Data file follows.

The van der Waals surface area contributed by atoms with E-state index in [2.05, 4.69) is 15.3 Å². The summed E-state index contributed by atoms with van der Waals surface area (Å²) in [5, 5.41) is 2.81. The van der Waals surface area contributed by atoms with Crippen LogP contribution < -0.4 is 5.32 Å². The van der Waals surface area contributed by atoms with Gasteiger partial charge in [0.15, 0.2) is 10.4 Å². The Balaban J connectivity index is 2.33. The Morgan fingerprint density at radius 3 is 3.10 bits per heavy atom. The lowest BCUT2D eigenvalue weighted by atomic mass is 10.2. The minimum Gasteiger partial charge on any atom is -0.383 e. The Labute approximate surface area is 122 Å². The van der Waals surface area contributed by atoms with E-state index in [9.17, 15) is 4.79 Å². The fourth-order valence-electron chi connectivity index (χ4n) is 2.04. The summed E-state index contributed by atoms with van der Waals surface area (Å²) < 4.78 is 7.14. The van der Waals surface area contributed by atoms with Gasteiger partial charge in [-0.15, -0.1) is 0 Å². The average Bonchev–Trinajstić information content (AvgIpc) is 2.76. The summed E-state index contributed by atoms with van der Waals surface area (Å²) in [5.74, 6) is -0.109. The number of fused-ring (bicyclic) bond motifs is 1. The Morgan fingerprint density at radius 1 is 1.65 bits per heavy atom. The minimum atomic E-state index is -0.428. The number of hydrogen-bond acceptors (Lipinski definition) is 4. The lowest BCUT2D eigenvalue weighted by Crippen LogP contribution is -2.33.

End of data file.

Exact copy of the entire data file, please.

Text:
The van der Waals surface area contributed by atoms with E-state index in [2.05, 4.69) is 15.3 Å². The summed E-state index contributed by atoms with van der Waals surface area (Å²) in [5, 5.41) is 2.81. The van der Waals surface area contributed by atoms with Crippen LogP contribution < -0.4 is 5.32 Å². The van der Waals surface area contributed by atoms with Gasteiger partial charge in [0.15, 0.2) is 10.4 Å². The Balaban J connectivity index is 2.33. The Morgan fingerprint density at radius 3 is 3.10 bits per heavy atom. The lowest BCUT2D eigenvalue weighted by atomic mass is 10.2. The minimum Gasteiger partial charge on any atom is -0.383 e. The Labute approximate surface area is 122 Å². The van der Waals surface area contributed by atoms with E-state index in [9.17, 15) is 4.79 Å². The fourth-order valence-electron chi connectivity index (χ4n) is 2.04. The summed E-state index contributed by atoms with van der Waals surface area (Å²) < 4.78 is 7.14. The van der Waals surface area contributed by atoms with Gasteiger partial charge in [-0.15, -0.1) is 0 Å². The average Bonchev–Trinajstić information content (AvgIpc) is 2.76. The summed E-state index contributed by atoms with van der Waals surface area (Å²) in [5.74, 6) is -0.109. The number of fused-ring (bicyclic) bond motifs is 1. The Morgan fingerprint density at radius 1 is 1.65 bits per heavy atom. The minimum atomic E-state index is -0.428. The number of hydrogen-bond acceptors (Lipinski definition) is 4. The lowest BCUT2D eigenvalue weighted by Crippen LogP contribution is -2.33.